Origins of a National Seismic System in the United States
This historical review traces the origins of the current national seismic system in the United States, a cooperative effort that unifies national, regional, and local-scale seismic monitoring within the structure of the Advanced National Seismic System (ANSS). The review covers (1) the history and technological evolution of U.S. seismic networks leading up to the 1990s, (2) factors that made the 1960s and 1970s a watershed period for national attention to seismology, earthquake hazards, and seismic monitoring, (3) genesis of the vision of a national seismic system during 1980–1983, (4) obstacles and breakthroughs during 1984–1989, (5) consensus building and convergence during 1990–1992, and finally (6) the twostep realization of a national system during 1993–2000. Particular importance is placed on developments during the period between 1980 and 1993 that culminated in the adoption of a charter for the Council of the National Seismic System (CNSS)—the foundation for the later ANSS. Central to this story is how many individuals worked together toward a common goal of a more rational and sustainable approach to national earthquake monitoring in the United States. The review ends with the emergence of ANSS during 1999 and 2000 and its statutory authorization by Congress in November 2000.
Arabasz, W.J., Pechmann, J.C., and Burlacu, R., 2016, A uniform moment magnitude earthquake catalog and background seismicity rates for the Wasatch Front and surrounding Utah region: Appendix E in Working Group on Utah Earthquake Probabilities (WGUEP), 2016, Earthquake probabilities for the Wasatch Front region in Utah, Idaho, and Wyoming: Utah Geological Survey Miscellaneous Publication 16-3, variously paginated.
This appendix to the report by the Working Group on Utah Earthquake Probabilities (2016) describes full details of the construction and analysis of a refined earthquake catalog and the calculation of seismicity rates for the Wasatch Front and surrounding Utah region. The earthquake catalog covers the period from 1850 through September 2012. The catalog region extends from lat. 36.75° to 42.50° N and from 108.75° to 114.25° W. A uniform moment magnitude, M (and quantified magnitude uncertainty), is determined for each earthquake in the catalog.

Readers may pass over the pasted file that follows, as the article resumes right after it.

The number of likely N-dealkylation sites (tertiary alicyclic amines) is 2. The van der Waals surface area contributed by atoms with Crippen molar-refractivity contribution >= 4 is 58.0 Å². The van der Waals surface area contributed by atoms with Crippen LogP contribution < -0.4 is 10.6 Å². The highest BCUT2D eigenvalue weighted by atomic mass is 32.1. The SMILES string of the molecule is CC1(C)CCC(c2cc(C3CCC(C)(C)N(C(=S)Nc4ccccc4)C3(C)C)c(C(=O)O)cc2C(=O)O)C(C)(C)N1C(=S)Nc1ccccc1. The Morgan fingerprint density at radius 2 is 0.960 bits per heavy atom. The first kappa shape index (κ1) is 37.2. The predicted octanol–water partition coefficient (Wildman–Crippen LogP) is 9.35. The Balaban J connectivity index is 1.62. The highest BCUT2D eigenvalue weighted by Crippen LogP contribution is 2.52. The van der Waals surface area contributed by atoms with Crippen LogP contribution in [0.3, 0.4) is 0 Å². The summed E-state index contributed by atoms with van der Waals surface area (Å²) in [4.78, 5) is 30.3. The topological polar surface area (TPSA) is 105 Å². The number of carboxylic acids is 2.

Electronic Supplements (.xlsx)
E-1. Best-Estimate Moment Magnitude (BEM) Earthquake Catalog
E-2. Moment Magnitude Data
E-3. Merged Subcatalog A, Jan. 1850-June 1962
E-4. Merged Subcatalog B, July 1962-Dec. 1986
E-5. Merged Subcatalog C, Jan. 1987-Sept. 2012
E-6. Worksheets for Mobs, M~, Mpred (I0)
E-7. Worksheets for Xnon, Xmix (Subcatalogs A, B)
E-8. Worksheets for Xvar, Xi (Subcatalog B)
E-9. Worksheets for Xvar, Xi (Subcatalog C)
E-10. N* Counts for the WGUEP and Utah Regions
2015 Annual Report
2015 has been another vibrant and productive year for the University of Utah Seismograph Stations (UUSS). Our longstanding partnership with the United States Geological Survey (USGS) was extended with a new, 5-yr cooperative agreement from the USGS Earthquake Hazards Program. This award ensures that earthquake monitoring in Utah will continue to operate with state-of-the-art equipment and software at least through 2020. Congratulations to the UUSS staff for all their hard work on the USGS proposal, it was truly a team effort.
The legacy of UUSS in earthquake monitoring and research was recognized in 2015 as two former UUSS Directors received prestigious awards for career accomplishments. Research Professor Emeritus Dr. Walter J. Arabasz received the 2015 Alfred E. Alquist Special Recognition Medal from the Earthquake Engineering Research Institute, while Professor Emeritus Dr. Robert B. Smith received the 2015 Paul G. Silver Award from the American Geophysical Union. Congratulations to Walter and Bob for the leadership and service they have provided to the seismological community over the last several decades.
UUSS developed a new monitoring capability in 2015 with the acquisition of nearly 50 new wireless seismographs. The instruments were purchased in collaboration with Dr. Fan-Chi Lin and other University of Utah geoscientists, and will allow for the imaging of shallow Earth structure at a very small scale as well as the detection of small aftershocks that follow regional earthquakes. Please look inside to read about one of the first experiments carried out with the new instruments.
We expect great new things in 2016 as well. Keep an eye out for an updated UUSS web page and expanded social media presence. We also look forward to a celebration of the 50th anniversary of UUSS, in April 2016.
Liu, Q., K. D. Koper, R. Burlacu, S. Ni, and F. Wang (2015). Observations of teleseismic body waves (P,SV,SH) in microseisms recorded by a large aperture array in China, Abstract S41B‐2757.
Koper, K. D., and R. Burlacu (2015). Location of P‐wave microseism sources via back‐projection of large aperture seismic array data, 26th International Union of Geology and Geophysics General Assembly, Prague, Czech Republic, June 22 ‐ July 2.
Batchelor, C. E., K. D. Koper, and K. L. Pankow (2015). Characterization of seismic swarms in Utah, Seism. Res. Lett. 86, 681.
Smith, R. B., J. Farrell, and C. M. Puskas (2015). Mantle‐crust volcanics and geodynamics of the Yellowstone hotspot from seismic and GPS imaging and earthquake swarm magmatic interaction, Abstract V33‐08.
Puskas, C. M., C. M. Meertens, W.‐L. Chang, J. Farrell, and R. B. Smith (2015). A history of geodesy in Yellowstone National Park and the legacy of Robert B. Smith, Geological Society of America, Abstracts with Programs, 47(6), 4.
Pankow, K. L., J. R. Stein, D. Chambers, and K. D. Koper (2015). Discriminating seismic sources (mining‐induced seismicity, fluid injection induced seismicity, and tectonic earthquakes) in Central Utah, USA, 26th International Union of Geology and Geophysics General Assembly, Prague, Czech Republic, June 22 ‐ July 2.